Wind Energy in Australia

Former British Prime Minister Harold Macmillan’s words to a South African parliament in 1960, that “the wind of change is blowing through this continent”, could well describe Australia’s energy market today. As according to prominent New York business magazine Bloomberg, wind energy in Australia is now a more viable way of producing electricity than burning fossil fuels.

For a country which is the world’s biggest exporter of coal (yep, that’s us), this signifies a major shift towards the renewable energy sector. As according to Bloomfield, electricity in Australia can be supplied from a new wind farm at $80 per megawatt hour, compared with $143 per megawatt hour from a new coal-fired power plant, or even $116 per megawatt hour from a natural gas station (when the cost of carbon emissions is factored in).

Wind energy in AustraliaThe reason is partly because of the carbon tax imposed by Prime Minister Julia Gillard on Australian businesses, as well as price rises in natural gas and higher finance costs, according to the latest Bloomberg New Energy Finance report. Concurrently, the report states the cost of wind generation has fallen by 10% since 2011, as equipment is now cheaper, and the cost of solar power has dropped by 29%.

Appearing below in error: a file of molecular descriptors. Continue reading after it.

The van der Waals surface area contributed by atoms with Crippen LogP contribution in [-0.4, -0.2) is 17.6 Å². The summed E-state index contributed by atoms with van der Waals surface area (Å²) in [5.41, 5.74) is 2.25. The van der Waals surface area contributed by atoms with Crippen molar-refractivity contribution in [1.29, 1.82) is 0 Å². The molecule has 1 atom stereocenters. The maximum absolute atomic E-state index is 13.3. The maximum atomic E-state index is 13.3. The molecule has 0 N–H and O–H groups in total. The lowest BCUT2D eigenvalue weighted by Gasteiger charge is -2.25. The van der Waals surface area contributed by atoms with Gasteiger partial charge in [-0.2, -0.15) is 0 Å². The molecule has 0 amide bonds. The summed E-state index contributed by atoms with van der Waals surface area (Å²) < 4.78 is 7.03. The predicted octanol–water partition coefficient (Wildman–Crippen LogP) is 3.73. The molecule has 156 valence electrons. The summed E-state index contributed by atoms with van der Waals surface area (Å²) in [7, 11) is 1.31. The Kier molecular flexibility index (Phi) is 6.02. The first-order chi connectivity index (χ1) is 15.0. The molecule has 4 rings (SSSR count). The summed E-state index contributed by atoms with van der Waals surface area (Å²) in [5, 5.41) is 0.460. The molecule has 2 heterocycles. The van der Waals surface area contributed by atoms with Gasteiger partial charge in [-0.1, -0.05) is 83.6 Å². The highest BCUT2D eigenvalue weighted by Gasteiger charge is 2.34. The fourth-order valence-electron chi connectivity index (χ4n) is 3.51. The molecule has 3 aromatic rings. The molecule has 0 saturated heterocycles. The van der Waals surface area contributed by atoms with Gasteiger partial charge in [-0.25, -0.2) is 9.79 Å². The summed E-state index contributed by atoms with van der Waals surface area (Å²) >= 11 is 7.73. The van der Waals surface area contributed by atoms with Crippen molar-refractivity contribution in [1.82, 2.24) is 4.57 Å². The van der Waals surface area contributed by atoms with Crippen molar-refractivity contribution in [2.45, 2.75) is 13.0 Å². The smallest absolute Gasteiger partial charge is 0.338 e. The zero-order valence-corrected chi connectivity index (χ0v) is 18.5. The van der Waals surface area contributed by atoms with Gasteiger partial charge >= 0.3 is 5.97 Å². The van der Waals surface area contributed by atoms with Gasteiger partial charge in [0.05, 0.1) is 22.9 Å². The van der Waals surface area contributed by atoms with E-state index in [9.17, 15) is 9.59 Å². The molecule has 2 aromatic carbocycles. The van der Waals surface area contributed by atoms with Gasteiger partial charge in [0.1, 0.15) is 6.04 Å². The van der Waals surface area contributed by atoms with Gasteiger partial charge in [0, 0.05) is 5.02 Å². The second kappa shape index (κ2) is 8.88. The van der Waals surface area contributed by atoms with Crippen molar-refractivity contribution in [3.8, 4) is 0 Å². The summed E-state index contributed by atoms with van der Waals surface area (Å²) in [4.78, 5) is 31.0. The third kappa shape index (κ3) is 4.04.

Yes, it appears the times are indeed a changing, and Australia appears to be moving, however gradually, towards a cleaner energy market. Heading back to wind energy in Australia, the market has become more competitive, and Australia’s largest renewable energy provider, AGL, has leapt on to these winds of change. The company says it expects its A$1 billion Macarthur wind farm in Victoria to be fully operational by the end of this month.

However, before we get too caught up in the positive gust of wind energy, the Bloomberg New Energy Finance report has suggested “Australia’s plan to get at least 20% of its power from renewables by the end of the decade is still required to drive investment because of weak energy demand”.

Nevertheless, the wind wheel is most definitely turning for Australia’s renewable energy sector, as China’s larges turbine wind-maker Xinjiang Goldwing Science & Technology Co., has recently stated it’s eyeing new projects in Australia. Furthermore, Vestas Wind Systems A/S, the world’s largest turbine manufacturer, says it aims to secure 50% of the Australian market in the near future.

In the year 2010 to 2011, Renewable energy production, including a significant portion of wind energy in Australia, climbed to comprise almost 10% of the country’s total energy production.

It appears the winds of change are upon us at last.

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